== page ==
The Migron Settlement Myth

Courtesy: NY Times Blog

JERUSALEM — Sunday was an eventless day. Yes, Migron, the most famous of illegal Jewish outposts in the West Bank, was evacuated. But nothing happened, really. The move was peaceful, with only minor protests. The settlers’ warnings that they’d resist proved hollow, and the government’s fear that they might, baseless.


Having learned that Migron was built on private Palestinian land, and having rejected a government deal allowing the settlers to stay put for another two years, Israel’s High Court last week ordered the outpost’s prompt removal [paid content].

This decision, and the actual evacuation on Sunday, is both good news and bad. It’s good that settlements can be removed because by and large settlers obey court orders. But it’s bad that the Israeli government spends so much time and so many resources trying to placate the settlers, thereby needlessly handing ammunition to its detractors. The fact is Migron shouldn’t have existed at all.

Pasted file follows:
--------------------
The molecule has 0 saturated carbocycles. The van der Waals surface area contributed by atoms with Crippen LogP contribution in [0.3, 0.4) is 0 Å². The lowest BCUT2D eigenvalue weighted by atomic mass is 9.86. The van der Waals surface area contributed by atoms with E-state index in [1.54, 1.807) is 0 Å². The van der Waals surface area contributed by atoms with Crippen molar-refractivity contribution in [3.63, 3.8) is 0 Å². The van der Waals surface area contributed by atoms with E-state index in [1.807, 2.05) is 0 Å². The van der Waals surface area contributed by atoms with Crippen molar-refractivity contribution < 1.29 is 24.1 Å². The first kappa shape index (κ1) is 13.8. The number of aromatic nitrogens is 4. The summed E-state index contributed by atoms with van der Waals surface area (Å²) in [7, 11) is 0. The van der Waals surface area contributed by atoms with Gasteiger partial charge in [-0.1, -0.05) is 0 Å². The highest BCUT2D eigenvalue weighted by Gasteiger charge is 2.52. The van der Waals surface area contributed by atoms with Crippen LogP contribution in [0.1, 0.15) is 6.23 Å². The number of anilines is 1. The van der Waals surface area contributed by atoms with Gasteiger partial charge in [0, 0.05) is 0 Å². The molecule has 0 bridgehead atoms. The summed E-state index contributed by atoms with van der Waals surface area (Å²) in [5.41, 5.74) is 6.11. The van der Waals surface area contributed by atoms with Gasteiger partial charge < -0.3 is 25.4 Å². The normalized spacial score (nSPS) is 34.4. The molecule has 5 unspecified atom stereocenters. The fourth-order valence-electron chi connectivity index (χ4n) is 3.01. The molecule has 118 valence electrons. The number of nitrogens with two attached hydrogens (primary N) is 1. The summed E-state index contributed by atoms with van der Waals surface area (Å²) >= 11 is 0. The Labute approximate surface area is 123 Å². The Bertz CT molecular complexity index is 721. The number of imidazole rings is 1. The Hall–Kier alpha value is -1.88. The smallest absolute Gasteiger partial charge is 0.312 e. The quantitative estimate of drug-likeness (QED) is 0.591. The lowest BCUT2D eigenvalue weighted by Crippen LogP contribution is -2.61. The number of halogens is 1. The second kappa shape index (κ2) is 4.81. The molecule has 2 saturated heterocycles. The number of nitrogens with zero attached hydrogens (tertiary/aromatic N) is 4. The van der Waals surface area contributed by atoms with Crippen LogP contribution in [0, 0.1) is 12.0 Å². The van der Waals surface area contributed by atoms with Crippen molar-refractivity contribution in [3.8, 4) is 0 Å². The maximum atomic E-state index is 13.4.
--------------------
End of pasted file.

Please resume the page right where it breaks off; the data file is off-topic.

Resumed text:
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Categories: Arab World, Israel, Palestine

1 reply

  1. “Building houses on private Palestinian land is immoral and wrong. Even Jewish settlers realize that: most of them typically argue that the Palestinians’ ownership claims are invalid, not that building on their land would be just. Thus the necessary evacuation of Migron leaves just one question unanswered: why allow such settlements to be built at all? How does that serve Israel’s long-term interests?” – Shmuel Rosner, an editor and columnist based in Tel Aviv, is senior political editor for The Jewish Journal.

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